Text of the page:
Systematic evaluation of transcriptomics-based deconvolution methods and references using thousands of clinical samples

Brian B. Nadel, Meritxell Oliva, Benjamin L. Shou, Keith Mitchell, Feiyang Ma, Dennis J. Montoya, Alice Mouton, Sarah Kim-Hellmuth, Barbara E. Stranger, Matteo Pellegrini, Serghei Mangul

Research output: Contribution to journalArticlepeer-review

Abstract

Estimating cell type composition of blood and tissue samples is a biological challenge relevant in both laboratory studies and clinical care. In recent years, a number of computational tools have been developed to estimate cell type abundance using gene expression data. Although these tools use a variety of approaches, they all leverage expression profiles from purified cell types to evaluate the cell type composition within samples. In this study, we compare 12 cell type quantification tools and evaluate their performance while using each of 10 separate reference profiles. Specifically, we have run each tool on over 4000 samples with known cell type proportions, spanning both immune and stromal cell types. A total of 12 of these represent in vitro synthetic mixtures and 300 represent in silico synthetic mixtures prepared using single-cell data. A final 3728 clinical samples have been collected from the Framingham cohort, for which cell populations have been quantified using electrical impedance cell counting. When tools are applied to the Framingham dataset, the tool Estimating the Proportions of Immune and Cancer cells (EPIC) produces the highest correlation, whereas Gene Expression Deconvolution Interactive Tool (GEDIT) produces the lowest error. The best tool for other datasets is varied, but CIBERSORT and GEDIT most consistently produce accurate results. We find that optimal reference depends on the tool used, and report suggested references to be used with each tool. Most tools return results within minutes, but on large datasets runtimes for CIBERSORT can exceed hours or even days. We conclude that deconvolution methods are capable of returning high-quality results, but that proper reference selection is critical.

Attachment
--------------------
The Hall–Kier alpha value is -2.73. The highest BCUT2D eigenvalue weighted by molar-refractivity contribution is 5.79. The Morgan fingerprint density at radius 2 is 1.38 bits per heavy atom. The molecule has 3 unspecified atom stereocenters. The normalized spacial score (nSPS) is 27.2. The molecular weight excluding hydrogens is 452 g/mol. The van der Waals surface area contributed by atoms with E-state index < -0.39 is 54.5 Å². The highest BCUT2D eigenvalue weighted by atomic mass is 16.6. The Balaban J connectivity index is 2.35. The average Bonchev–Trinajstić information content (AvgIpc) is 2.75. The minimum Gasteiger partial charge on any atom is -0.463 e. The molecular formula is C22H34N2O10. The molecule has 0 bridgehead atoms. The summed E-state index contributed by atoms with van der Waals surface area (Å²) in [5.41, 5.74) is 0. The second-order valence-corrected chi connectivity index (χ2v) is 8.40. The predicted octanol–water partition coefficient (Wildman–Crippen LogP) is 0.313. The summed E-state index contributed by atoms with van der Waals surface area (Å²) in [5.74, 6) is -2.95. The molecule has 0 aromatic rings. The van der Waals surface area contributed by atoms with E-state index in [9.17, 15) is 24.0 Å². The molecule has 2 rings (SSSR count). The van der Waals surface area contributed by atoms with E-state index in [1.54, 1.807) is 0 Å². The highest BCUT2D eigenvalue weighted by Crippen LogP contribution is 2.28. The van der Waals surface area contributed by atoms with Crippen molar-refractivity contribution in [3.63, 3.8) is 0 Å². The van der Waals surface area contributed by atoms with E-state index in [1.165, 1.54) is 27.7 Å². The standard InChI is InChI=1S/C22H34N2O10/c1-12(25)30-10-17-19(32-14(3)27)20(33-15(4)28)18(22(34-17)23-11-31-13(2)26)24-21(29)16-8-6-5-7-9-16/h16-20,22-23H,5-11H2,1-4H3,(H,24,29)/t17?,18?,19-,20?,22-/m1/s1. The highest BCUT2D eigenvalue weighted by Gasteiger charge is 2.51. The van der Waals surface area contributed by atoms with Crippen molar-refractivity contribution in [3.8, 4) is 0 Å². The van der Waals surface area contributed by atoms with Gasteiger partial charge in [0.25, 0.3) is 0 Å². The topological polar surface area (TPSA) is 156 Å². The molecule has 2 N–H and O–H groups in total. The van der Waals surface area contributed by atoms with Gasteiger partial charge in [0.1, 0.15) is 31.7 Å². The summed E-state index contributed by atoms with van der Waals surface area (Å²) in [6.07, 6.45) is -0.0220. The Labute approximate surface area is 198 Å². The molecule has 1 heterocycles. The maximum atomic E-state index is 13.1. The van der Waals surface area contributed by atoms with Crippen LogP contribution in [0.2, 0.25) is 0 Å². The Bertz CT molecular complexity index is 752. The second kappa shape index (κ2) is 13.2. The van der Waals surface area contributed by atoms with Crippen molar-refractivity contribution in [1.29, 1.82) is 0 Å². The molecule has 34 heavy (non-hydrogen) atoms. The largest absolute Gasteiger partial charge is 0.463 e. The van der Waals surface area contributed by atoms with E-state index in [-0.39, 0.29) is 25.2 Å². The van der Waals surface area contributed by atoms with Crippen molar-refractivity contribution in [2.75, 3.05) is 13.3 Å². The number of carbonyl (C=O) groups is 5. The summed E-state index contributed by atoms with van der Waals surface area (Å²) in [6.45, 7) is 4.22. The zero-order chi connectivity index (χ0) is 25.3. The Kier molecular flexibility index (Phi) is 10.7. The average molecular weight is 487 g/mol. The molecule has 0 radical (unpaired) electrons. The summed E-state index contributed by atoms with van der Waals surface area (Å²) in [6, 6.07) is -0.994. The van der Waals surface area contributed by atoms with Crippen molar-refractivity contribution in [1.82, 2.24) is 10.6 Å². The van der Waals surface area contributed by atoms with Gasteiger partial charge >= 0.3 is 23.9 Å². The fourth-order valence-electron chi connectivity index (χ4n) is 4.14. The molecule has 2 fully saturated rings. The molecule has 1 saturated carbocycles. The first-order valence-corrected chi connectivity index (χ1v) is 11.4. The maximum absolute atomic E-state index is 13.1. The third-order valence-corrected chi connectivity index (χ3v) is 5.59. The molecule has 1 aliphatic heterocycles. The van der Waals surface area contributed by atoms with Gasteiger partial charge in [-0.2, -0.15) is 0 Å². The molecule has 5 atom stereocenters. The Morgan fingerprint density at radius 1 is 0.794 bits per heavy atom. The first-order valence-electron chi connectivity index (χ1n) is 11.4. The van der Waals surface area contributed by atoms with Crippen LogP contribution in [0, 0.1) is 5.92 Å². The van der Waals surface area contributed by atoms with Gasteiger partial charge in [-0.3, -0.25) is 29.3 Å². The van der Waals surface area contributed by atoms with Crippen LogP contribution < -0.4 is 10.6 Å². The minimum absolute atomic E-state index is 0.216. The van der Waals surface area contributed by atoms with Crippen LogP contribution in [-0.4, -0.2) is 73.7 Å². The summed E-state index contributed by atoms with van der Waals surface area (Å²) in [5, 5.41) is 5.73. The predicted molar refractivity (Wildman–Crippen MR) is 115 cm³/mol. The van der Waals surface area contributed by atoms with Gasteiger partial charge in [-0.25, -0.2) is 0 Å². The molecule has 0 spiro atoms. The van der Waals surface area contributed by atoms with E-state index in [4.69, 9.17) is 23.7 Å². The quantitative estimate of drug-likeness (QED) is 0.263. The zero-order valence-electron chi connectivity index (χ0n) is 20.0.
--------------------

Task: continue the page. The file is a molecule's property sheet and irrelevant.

Original languageEnglish (US)
JournalBriefings in Bioinformatics
Volume22
Issue number6
DOIs
StatePublished - Nov 5 2021

Keywords

  • benchmarking
  • cell type deconvolution
  • cell type quantification
  • gene expression

ASJC Scopus subject areas

  • Information Systems
  • Molecular Biology

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